Patients with exocrine insufficiency due to chronic pancreatitis are undertreated: a Dutch national survey.Pancreatology. 2012 Jan-Feb; 12(1):71-3.P
Treating exocrine pancreatic insufficiency with pancreatic enzymes is challenging because there is no fixed dose regimen. The required dose varies per patient, depending on the residual pancreatic function, the gut lumen physiology, and the fat content of each meal. Using a sufficient dose of enzymes is crucial to prevent weight loss, nutritional deficiencies, and to ameliorate steatorrhea-related symptoms. Data regarding the practise of enzyme replacement therapy are lacking. Therefore, we evaluated if patients with exocrine insufficiency caused by chronic pancreatitis receive proper treatment in the Netherlands.
An anonymous survey was distributed to the members of the Dutch Association of Patients with Pancreatic Disorders. The survey focused on enzyme use, steatorrhea-related symptoms, dietary consultation, and food restrictions. Responding patients were included if they had chronic pancreatitis and were treated for exocrine insufficiency with pancreatic enzymes.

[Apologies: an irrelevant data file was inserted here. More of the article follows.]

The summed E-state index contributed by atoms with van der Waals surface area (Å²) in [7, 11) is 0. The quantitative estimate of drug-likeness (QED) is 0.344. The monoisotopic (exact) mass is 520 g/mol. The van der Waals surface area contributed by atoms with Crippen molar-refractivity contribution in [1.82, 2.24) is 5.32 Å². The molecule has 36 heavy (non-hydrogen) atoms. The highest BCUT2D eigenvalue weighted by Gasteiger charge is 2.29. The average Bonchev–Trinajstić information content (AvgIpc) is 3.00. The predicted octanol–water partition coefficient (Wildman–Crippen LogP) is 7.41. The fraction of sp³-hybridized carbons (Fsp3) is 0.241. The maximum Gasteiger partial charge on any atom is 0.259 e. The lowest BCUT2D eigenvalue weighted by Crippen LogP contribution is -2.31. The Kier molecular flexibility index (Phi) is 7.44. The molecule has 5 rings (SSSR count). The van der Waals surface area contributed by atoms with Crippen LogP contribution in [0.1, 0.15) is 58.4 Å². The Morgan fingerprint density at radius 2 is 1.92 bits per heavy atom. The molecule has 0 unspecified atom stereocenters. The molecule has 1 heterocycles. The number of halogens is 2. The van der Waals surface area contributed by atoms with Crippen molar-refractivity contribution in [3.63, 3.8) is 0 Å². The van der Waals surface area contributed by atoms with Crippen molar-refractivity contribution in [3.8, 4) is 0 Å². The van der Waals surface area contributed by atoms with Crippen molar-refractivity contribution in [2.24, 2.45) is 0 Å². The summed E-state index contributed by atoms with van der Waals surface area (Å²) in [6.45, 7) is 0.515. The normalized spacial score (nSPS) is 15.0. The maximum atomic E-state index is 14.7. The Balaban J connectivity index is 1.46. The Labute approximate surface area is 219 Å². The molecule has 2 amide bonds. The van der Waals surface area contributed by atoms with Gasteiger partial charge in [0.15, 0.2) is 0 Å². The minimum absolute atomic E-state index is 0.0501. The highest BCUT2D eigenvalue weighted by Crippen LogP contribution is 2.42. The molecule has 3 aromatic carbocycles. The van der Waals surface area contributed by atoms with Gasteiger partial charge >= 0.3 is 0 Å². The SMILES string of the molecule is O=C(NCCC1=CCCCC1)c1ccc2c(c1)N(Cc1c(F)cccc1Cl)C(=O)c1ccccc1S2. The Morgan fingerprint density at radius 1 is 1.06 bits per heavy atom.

The survey was returned by 178 members who suffered from chronic pancreatitis, 161 of whom (90%) met the inclusion criteria. The mean age was 56 years and 53% were male. The median enzyme intake was 6 capsules per day and 25% of patients took 3 or less capsules. Remarkably, 70% of patients still reported steatorrhea-related symptoms, despite treatment. Only 25% of cases were referred to a dietician and 58% kept a restriction of fat (either instructed by a dietician or self-imposed).
Many patients with exocrine insufficiency caused by chronic pancreatitis are under-treated in the Netherlands, a country with a well-organized healthcare system. To improve treatment efficacy, patients should be educated in adjusting the enzyme dosage according to steatorrhea-related symptoms and dietary fat intake. Moreover, patients should be referred to a well-trained, specialized dietician.